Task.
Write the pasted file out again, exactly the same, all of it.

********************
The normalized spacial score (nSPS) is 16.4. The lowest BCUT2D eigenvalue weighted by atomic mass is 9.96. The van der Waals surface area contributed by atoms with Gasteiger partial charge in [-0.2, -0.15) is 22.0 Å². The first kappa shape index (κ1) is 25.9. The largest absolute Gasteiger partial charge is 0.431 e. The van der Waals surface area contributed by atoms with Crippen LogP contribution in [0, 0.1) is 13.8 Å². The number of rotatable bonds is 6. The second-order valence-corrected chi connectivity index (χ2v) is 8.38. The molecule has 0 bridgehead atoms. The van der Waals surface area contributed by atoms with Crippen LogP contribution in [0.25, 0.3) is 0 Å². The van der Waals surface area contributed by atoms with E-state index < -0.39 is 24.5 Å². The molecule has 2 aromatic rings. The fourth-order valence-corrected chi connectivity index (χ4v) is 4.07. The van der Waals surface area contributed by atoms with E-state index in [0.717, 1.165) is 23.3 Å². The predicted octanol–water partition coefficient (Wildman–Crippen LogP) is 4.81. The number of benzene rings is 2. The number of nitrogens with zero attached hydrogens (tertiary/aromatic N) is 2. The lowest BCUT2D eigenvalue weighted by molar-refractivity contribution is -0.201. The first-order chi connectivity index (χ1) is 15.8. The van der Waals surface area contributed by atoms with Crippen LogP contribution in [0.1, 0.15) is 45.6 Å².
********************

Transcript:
The normalized spacial score (nSPS) is 16.4. The lowest BCUT2D eigenvalue weighted by atomic mass is 9.96. The van der Waals surface area contributed by atoms with Gasteiger partial charge in [-0.2, -0.15) is 22.0 Å². The first kappa shape index (κ1) is 25.9. The largest absolute Gasteiger partial charge is 0.431 e. The van der Waals surface area contributed by atoms with Crippen LogP contribution in [0, 0.1) is 13.8 Å². The number of rotatable bonds is 6. The second-order valence-corrected chi connectivity index (χ2v) is 8.38. The molecule has 0 bridgehead atoms. The van der Waals surface area contributed by atoms with Crippen LogP contribution in [0.25, 0.3) is 0 Å². The van der Waals surface area contributed by atoms with E-state index < -0.39 is 24.5 Å². The molecule has 2 aromatic rings. The fourth-order valence-corrected chi connectivity index (χ4v) is 4.07. The van der Waals surface area contributed by atoms with E-state index in [0.717, 1.165) is 23.3 Å². The predicted octanol–water partition coefficient (Wildman–Crippen LogP) is 4.81. The number of benzene rings is 2. The number of nitrogens with zero attached hydrogens (tertiary/aromatic N) is 2. The lowest BCUT2D eigenvalue weighted by molar-refractivity contribution is -0.201. The first-order chi connectivity index (χ1) is 15.8. The van der Waals surface area contributed by atoms with Crippen LogP contribution in [0.1, 0.15) is 45.6 Å².